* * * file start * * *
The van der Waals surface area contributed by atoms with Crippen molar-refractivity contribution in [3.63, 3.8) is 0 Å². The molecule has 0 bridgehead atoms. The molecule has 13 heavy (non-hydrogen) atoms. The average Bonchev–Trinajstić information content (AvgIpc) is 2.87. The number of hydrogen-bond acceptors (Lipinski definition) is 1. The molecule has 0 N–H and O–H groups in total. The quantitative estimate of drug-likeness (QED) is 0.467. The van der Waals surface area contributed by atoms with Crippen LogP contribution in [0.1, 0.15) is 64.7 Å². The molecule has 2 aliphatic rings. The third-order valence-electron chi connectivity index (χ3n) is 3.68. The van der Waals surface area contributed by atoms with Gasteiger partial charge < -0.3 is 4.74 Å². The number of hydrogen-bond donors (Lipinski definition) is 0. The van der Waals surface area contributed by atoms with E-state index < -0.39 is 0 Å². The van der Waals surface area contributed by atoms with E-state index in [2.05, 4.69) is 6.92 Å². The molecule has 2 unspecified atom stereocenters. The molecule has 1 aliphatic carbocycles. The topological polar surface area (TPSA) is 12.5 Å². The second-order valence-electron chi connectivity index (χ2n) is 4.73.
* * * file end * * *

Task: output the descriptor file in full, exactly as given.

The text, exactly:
The van der Waals surface area contributed by atoms with Crippen molar-refractivity contribution in [3.63, 3.8) is 0 Å². The molecule has 0 bridgehead atoms. The molecule has 13 heavy (non-hydrogen) atoms. The average Bonchev–Trinajstić information content (AvgIpc) is 2.87. The number of hydrogen-bond acceptors (Lipinski definition) is 1. The molecule has 0 N–H and O–H groups in total. The quantitative estimate of drug-likeness (QED) is 0.467. The van der Waals surface area contributed by atoms with Crippen LogP contribution in [0.1, 0.15) is 64.7 Å². The molecule has 2 aliphatic rings. The third-order valence-electron chi connectivity index (χ3n) is 3.68. The van der Waals surface area contributed by atoms with Gasteiger partial charge < -0.3 is 4.74 Å². The number of hydrogen-bond donors (Lipinski definition) is 0. The van der Waals surface area contributed by atoms with E-state index < -0.39 is 0 Å². The van der Waals surface area contributed by atoms with E-state index in [2.05, 4.69) is 6.92 Å². The molecule has 2 unspecified atom stereocenters. The molecule has 1 aliphatic carbocycles. The topological polar surface area (TPSA) is 12.5 Å². The second-order valence-electron chi connectivity index (χ2n) is 4.73.